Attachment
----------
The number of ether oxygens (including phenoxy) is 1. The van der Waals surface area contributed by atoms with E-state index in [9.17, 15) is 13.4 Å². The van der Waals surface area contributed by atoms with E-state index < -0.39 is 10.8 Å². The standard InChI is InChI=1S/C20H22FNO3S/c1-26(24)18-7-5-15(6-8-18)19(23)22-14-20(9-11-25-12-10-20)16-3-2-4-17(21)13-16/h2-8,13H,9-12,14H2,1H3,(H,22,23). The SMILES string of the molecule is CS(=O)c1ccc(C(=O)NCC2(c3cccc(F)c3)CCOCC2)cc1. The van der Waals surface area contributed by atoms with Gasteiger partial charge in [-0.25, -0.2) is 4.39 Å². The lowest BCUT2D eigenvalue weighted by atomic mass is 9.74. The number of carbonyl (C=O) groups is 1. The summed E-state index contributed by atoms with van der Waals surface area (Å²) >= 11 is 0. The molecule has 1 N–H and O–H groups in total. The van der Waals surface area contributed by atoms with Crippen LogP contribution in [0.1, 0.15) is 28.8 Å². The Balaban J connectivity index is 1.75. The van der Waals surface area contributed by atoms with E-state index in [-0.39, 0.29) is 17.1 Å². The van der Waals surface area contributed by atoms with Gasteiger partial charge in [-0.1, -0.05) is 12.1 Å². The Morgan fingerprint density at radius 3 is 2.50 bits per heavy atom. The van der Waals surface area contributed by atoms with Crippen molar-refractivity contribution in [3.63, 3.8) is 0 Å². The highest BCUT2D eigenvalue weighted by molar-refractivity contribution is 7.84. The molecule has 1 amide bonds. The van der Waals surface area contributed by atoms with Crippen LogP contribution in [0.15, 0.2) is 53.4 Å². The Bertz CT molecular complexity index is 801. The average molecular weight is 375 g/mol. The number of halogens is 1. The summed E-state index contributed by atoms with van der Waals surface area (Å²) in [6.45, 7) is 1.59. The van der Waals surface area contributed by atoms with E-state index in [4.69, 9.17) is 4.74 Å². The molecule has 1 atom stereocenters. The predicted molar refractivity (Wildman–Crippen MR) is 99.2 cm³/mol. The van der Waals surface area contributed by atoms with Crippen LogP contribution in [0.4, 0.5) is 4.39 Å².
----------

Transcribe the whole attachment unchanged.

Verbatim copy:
The number of ether oxygens (including phenoxy) is 1. The van der Waals surface area contributed by atoms with E-state index in [9.17, 15) is 13.4 Å². The van der Waals surface area contributed by atoms with E-state index < -0.39 is 10.8 Å². The standard InChI is InChI=1S/C20H22FNO3S/c1-26(24)18-7-5-15(6-8-18)19(23)22-14-20(9-11-25-12-10-20)16-3-2-4-17(21)13-16/h2-8,13H,9-12,14H2,1H3,(H,22,23). The SMILES string of the molecule is CS(=O)c1ccc(C(=O)NCC2(c3cccc(F)c3)CCOCC2)cc1. The van der Waals surface area contributed by atoms with Gasteiger partial charge in [-0.25, -0.2) is 4.39 Å². The lowest BCUT2D eigenvalue weighted by atomic mass is 9.74. The number of carbonyl (C=O) groups is 1. The summed E-state index contributed by atoms with van der Waals surface area (Å²) >= 11 is 0. The molecule has 1 N–H and O–H groups in total. The van der Waals surface area contributed by atoms with Crippen LogP contribution in [0.1, 0.15) is 28.8 Å². The Balaban J connectivity index is 1.75. The van der Waals surface area contributed by atoms with E-state index in [-0.39, 0.29) is 17.1 Å². The van der Waals surface area contributed by atoms with Gasteiger partial charge in [-0.1, -0.05) is 12.1 Å². The Morgan fingerprint density at radius 3 is 2.50 bits per heavy atom. The van der Waals surface area contributed by atoms with Crippen molar-refractivity contribution in [3.63, 3.8) is 0 Å². The highest BCUT2D eigenvalue weighted by molar-refractivity contribution is 7.84. The molecule has 1 amide bonds. The van der Waals surface area contributed by atoms with Crippen LogP contribution in [0.15, 0.2) is 53.4 Å². The Bertz CT molecular complexity index is 801. The average molecular weight is 375 g/mol. The number of halogens is 1. The summed E-state index contributed by atoms with van der Waals surface area (Å²) in [6.45, 7) is 1.59. The van der Waals surface area contributed by atoms with E-state index in [4.69, 9.17) is 4.74 Å². The molecule has 1 atom stereocenters. The predicted molar refractivity (Wildman–Crippen MR) is 99.2 cm³/mol. The van der Waals surface area contributed by atoms with Crippen LogP contribution in [0.4, 0.5) is 4.39 Å².